Bacchus and Ariadne (1743/1745), a monumental oil-on-canvas painting by Giovanni Battista Tiepolo, is back on display at Washington’s National Gallery of Art after a four-year conservation. The painting is believed to be part of a series of mythological scenes representing the four elements: earth, water, air and fire, only three of which are known to survive today. Bacchus and Ariadne represented earth.
We know from a letter Tieopolo wrote in 1764 that he painted the series to adorn a Venice palace. We don’t know which palace as the only reference in the letter to the owner are the initials “V.E.” Bacchus and Ariadne only decorated V.E.’s palace for 60 years or so before it was bought by a collector and moved out of Venice for good. The meticulous restoration has revealed long-lost original details that were painted over when the work was first moved at the end of the 18th century or lost as the condition deteriorated over time.
The project’s painting conservator, Sarah Gowen Murray, worked closely with colleagues in painting conservation, scientific research, and preventive conservation to treat the painting and conduct analysis of the work. Overpaint removal uncovered tall vertical leaves on the left and right sides of the composition. Infrared imaging—conducted by John Delaney, senior imaging scientist—and analysis of cross-section samples of those areas—examined and interpreted by Barbara Berrie, head of the scientific research department—indicated that the leaves were originally bound together by gold ribbons. A precedent for the ribbons was established in another work by Tiepolo, Castigo dei Serpenti (The Scourge of the Snakes) (1732–1735) at the Gallerie dell’Accademia in Venice. These findings, archived documentation images, and other works by the artist were then consulted to reconstruct the missing elements with inpainting.
Other discoveries made during the treatment include indications of significant compositional changes made by Tiepolo, suggesting that Bacchus and Ariadne may have been the first painting of the series. X-radiographs exposed curved forms at the lower-right corner extending beneath the griffin and the jaguar—perhaps initial attempts by the artist to incorporate the composition into the work’s surrounding architecture.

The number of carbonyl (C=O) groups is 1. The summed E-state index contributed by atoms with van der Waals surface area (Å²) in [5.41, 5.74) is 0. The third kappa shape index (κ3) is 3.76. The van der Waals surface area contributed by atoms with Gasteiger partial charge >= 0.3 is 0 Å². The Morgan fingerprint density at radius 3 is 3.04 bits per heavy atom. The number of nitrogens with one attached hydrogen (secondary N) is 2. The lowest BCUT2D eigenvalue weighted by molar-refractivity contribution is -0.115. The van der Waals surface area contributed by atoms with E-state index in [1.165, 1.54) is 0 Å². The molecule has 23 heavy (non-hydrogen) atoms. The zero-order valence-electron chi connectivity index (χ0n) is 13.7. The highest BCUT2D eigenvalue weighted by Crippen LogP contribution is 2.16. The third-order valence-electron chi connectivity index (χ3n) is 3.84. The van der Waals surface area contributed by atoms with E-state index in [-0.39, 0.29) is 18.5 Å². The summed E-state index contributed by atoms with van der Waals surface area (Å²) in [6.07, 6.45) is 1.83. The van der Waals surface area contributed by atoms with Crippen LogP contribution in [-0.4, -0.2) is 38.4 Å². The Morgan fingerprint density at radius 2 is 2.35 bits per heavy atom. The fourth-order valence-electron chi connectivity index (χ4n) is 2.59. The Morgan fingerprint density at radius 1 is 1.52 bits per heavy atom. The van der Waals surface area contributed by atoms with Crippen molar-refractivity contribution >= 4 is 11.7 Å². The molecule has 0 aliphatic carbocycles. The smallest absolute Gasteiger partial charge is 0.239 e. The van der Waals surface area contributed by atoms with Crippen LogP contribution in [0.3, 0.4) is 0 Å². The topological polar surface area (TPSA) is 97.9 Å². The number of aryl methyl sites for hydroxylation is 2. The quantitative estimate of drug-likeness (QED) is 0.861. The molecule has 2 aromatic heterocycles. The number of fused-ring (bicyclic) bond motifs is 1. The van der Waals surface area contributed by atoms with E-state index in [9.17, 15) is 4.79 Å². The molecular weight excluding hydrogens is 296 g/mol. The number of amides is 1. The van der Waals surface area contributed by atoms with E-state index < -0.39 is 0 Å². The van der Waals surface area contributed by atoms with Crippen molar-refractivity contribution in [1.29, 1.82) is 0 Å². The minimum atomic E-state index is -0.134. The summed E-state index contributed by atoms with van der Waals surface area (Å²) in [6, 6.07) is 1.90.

One characteristic feature of Tieopolo’s mature works that has been brought back to life with this restoration is the coolness of his color palette. This set him apart from other Venetian painters of his period and allowed his frescoes and large-scale paintings like this one to convey a realistic sense of daylight. The illumination effect would have been a particularly desirable feature in monumental works intended to decorate the walls of large palaces. Bacchus and Ariadne, for example, were commissioned to hang over a staircase.
X-rays have found that there was a ledge painted along the bottom edge with griffin-like creatures at each end of the ledge. A cornice framed the top of the painting as well, curving down. The right side had a column with a vine of acanthus leaves wrapped around it. These architectural features are thought to have been created to match the location where the painting was originally located. They were painted over, likely after the work was acquired by the Artaria family who hung it in their Como estate. Inventory records note its presence there in 1798. The ledge, columns and griffins were painted out and a figure of Rhea was added to the lower left of the composition. The conservation restored the architectural elements, doubtless much to the relief of the putto on the top left who now has his perch back instead of floating unmoored.
The X-rays also found a great deal of damage to the canvas itself — tears, holes — and areas of inpainting and overpainting from later interventions that were not well done to begin with and had discolored and flaked over the years. The varnish was even worse. Darkened and discolored, the varnish layers had mutated the cool daylight palette of the original to a bilious jaundice. A full relining of the canvas and careful thinning of the varnish layers performed in 1960 was unable to solve the problem, but conservation technology has changed enormously over the past 60 years. The recent treatment has brought back Tieopolo’s light blue sky.